Meet my Dad, Andy. The man you are looking at was one of the kindest, gentlest, humblest souls you can meet.A man full of wit and infinite wisdom, Dad brightened the room just by being in it. He was a man of few words and limitless warmth.
Those who knew him will remember my Dad’s endlessly giving nature. Everything from chocolate bars and cakes to gizmos and gadgets in times of need. In my first year with SAD, my Dad gave me a lavender votive candle which he kept to sniff. It’s mostly white now and doesn’t smell anymore, but I still keep it safe as a loving reminder of him, of who he was, and all that he gave me.
When I was born, I was born with pneumonia and sepsis. I was also breach and back-to-front because there is nothing quite like a complicated pregnancy, is there? After my birth, I spent my first 10 Days in SCBU, from which I became his “BooBoos”.
Dad also taught me a lot about psychology, and it is because of him that I am now hugely passionate about it. I watched my Dad analyse people, understand people, support people and outwit people and I wanted to be just like him. The last gift my Dad gave me was a Harley Quinn t-shirt. We both loves DC Comics and he knew I loved Harley Quinn, To me, is it is a sign, an omen, of who I am and what I was meant to do. My life purpose, I am here to support people, analyse and understand and torment people, to be like Harley Quinn, his Harley Quinn.
Dad also taught me about fishing and woodwork and both remain passions for me to this day. For me, there is nothing like putting together a wardrobe to make my father proud, nothing like landing a fish like he would.
My Dad was ill throughout probably more than half of my life, and in February 2019 I was in his ward room when the doctor told us the news that my Dad- my wonderful, beatiful, sharp-witted, thoughtful Dad, had cancer.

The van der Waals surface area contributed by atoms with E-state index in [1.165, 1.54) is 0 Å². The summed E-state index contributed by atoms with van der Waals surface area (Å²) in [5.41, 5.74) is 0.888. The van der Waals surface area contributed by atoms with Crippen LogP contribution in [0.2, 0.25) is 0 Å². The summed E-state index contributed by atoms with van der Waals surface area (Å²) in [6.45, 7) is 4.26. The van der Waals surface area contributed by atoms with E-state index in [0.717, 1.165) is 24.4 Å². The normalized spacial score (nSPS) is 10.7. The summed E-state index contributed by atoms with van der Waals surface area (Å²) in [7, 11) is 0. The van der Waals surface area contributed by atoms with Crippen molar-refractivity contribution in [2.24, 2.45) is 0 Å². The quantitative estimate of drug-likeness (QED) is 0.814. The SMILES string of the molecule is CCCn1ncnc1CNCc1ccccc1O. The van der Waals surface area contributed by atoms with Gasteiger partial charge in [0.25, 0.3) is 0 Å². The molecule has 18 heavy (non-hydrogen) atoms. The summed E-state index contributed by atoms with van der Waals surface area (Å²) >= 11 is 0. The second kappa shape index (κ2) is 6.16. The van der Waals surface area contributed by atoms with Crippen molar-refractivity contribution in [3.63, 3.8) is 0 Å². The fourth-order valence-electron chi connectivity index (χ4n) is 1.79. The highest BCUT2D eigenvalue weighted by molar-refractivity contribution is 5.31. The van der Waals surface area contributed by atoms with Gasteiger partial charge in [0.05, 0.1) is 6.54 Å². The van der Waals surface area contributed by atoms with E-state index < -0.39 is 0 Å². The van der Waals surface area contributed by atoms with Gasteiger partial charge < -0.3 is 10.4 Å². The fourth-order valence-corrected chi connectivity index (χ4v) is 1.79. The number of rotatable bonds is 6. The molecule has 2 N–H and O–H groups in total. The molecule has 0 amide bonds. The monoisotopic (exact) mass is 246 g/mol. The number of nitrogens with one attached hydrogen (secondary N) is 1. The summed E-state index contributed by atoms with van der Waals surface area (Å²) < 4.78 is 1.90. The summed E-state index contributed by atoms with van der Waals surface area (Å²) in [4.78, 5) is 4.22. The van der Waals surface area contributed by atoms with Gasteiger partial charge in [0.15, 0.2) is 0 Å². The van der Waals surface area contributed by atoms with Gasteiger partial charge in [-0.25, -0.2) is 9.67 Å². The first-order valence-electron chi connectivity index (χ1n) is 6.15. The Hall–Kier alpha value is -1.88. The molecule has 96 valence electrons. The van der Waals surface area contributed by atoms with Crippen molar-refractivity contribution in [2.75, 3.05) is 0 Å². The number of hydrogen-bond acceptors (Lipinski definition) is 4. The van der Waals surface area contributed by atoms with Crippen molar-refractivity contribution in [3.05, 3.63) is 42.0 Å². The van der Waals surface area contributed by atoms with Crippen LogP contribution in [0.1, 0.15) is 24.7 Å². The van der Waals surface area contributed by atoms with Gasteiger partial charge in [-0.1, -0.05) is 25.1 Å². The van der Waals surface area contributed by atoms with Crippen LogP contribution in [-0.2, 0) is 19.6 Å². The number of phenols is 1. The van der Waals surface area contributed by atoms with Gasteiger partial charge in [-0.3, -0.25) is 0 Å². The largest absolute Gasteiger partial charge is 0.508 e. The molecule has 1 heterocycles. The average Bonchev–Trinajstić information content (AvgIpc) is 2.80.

Dad was defiant, he insisted that we would fight it and that he would do whatever it took to win, to have a life, with all of us. Unfortunately, within a few weeks, Multiple Myeloma and a chest infection had become leukemia, complete renal failure and sepsis. At the age of just 60 and in the cold, clean and unfamiliar surrounds of the ICU, my father passed away.
The weeks after Dad’s passing have been hard. There is the reality that he is gone, coupled with the sense that he isn’t, that he can’t be. Death and grief are a strange thing, because even though it’s not business as usual, life goes on as ever before. Dad is still here with us, in mind and spirit rather than body. The little things we say and do remind him every day that he is still here, and so, on that note, I leave you with the short poem that I wrote in his memory:
You Tell Me
As I sit beside the pond,
And listen to the birds.
It’s almost as if you’re here with me,
And I can hear your words.
You tell me not to worry,
You tell me everything’s alright.
You tell me that you’re here with me,
Although you’re not in sight.
You tell me to keep going,
Or at least as best I could.
You tell me that you love me,
Just as any father would.
You tell me that you’re proud of me,
And not to worry about my mistakes,
You tell me that you’ll be here with me,
No matter what it takes.
You tell me to just look up and see,
You’re in the sunny skies.
And when I see my reflection, remember,
“You’ve got your father’s eyes.”